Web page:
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As a Catholic, I love that phrase!  “Holy Mother Church” expresses how important each one of us is, as her children and children of God.  A mother can’t love anything the way she loves her children, and we truly make a family: God is our Father, Mary is our Mother in Heaven, the Church is our spiritual Mother on Earth, Jesus is our Brother, the Holy Spirit is our best Friend.  With a family like that, it’s easy to feel at home anywhere.

And, on the other hand, sometimes it’s hard to feel at home, even at home.  We are all just pilgrims here in this “valley of tears.”  I, for one, have always had this deep sense of this life as being temporary and simply not the Real Thing.  The Real Thing is through the final doorway, and it’s God’s decision when I get to go there.  I’m just waiting and working until then, trying to be patient.

Sometimes, what with feeling at home and not at home at the same time, I get the sense of being pulled apart.  They say that St. Therese of Lisieux, the Little Flower, died of love even though her medical cause of death was tuberculosis.  I can totally understand having a feeling so intense that it kills you.

I was raised in a pseudo-Catholic fringe group whose members call themselves “Traditional Catholics.” Growing up, I was taught to differentiate between “Traditional Catholics” and all other Catholics, “because they may as well just be Protestants,” according to my parents.  There was this huge sense of Us verses Them.  They were the bad guys, the false ones, the fake ones, the Modernist heretics.  We were the real, true, loyal sons and daughters of the Church, even though we disobeyed the Pope, the Bishops, and our parish Priests . . . we were The Remnant.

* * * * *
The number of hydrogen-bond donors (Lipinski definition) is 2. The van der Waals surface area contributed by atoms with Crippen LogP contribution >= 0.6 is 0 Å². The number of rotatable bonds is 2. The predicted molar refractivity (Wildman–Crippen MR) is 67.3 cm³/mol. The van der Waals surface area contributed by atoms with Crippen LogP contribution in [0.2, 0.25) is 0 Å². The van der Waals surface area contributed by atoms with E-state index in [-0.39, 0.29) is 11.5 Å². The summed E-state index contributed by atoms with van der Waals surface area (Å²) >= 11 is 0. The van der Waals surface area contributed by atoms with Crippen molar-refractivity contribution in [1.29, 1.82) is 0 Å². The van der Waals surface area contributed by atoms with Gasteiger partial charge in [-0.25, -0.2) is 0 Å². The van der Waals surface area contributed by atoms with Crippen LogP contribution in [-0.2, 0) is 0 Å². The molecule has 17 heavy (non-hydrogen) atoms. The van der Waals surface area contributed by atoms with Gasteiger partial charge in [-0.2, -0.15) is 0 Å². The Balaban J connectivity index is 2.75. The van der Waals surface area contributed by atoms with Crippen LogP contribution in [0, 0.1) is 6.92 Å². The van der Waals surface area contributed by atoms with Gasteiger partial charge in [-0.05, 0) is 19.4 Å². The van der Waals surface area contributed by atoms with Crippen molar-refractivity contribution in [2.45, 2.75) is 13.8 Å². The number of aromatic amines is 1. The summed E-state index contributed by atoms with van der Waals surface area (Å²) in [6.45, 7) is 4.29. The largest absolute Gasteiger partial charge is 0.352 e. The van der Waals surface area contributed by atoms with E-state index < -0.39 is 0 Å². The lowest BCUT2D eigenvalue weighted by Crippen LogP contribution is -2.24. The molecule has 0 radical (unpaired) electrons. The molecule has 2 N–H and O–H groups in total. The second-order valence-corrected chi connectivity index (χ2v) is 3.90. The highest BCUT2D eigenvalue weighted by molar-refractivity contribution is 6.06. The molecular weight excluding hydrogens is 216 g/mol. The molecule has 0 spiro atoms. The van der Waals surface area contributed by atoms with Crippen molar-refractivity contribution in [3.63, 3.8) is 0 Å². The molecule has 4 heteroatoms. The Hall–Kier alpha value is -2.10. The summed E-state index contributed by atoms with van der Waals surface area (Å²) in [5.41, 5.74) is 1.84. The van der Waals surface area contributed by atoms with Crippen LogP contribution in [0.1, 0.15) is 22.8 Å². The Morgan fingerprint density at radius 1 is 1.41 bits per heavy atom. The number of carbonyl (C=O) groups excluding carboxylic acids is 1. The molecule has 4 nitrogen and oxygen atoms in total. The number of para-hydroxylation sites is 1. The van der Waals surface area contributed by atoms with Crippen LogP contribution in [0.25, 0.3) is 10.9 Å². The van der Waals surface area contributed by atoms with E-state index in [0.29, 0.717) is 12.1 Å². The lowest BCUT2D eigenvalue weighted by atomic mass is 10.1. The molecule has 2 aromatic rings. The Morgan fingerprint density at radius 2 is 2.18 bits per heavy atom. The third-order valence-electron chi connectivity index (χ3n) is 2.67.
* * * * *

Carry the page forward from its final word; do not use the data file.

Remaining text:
I was totally convinced.  How could I not be?  We left our parish church when I was 6.  I didn’t know any better.  I trusted my parents.  This is how indoctrination happens.

First, we went to a church that was run by an ex-Jesuit priest who had no faculties and said Mass illicitly since he had no permission to do anything in that diocese, or in any diocese for that matter.  He was not associated with any organization but taught us that receiving Communion in the hand was a sacrilege. He claimed the Church was in a “state of emergency,” which gave him the right to do whatever he wanted without permission from anyone, bishop or Pope, and even to disobey the bishop and Pope if he thought he knew better than they did.  He heard my first Confession (were his absolutions valid? I don’t know!) and gave me my first Communion — on the tongue while I was kneeling, of course.

My parents and extended family followed Archbishop Marcel Lefebvre’s actions in the ’80s with great interest.  Sooner or later, they ended up identifying themselves as supporters of his.  Lefebvre was talked about as if he were a living, breathing Saint, because he disobeyed a direct order from Rome and consecrated four bishops for his Society of St. Pius X.  The Archbishop, the new Bishops, and all supporters of theirs were excommunicated.  Including, apparently, my parents, most of my extended family . . . and 10-year old me.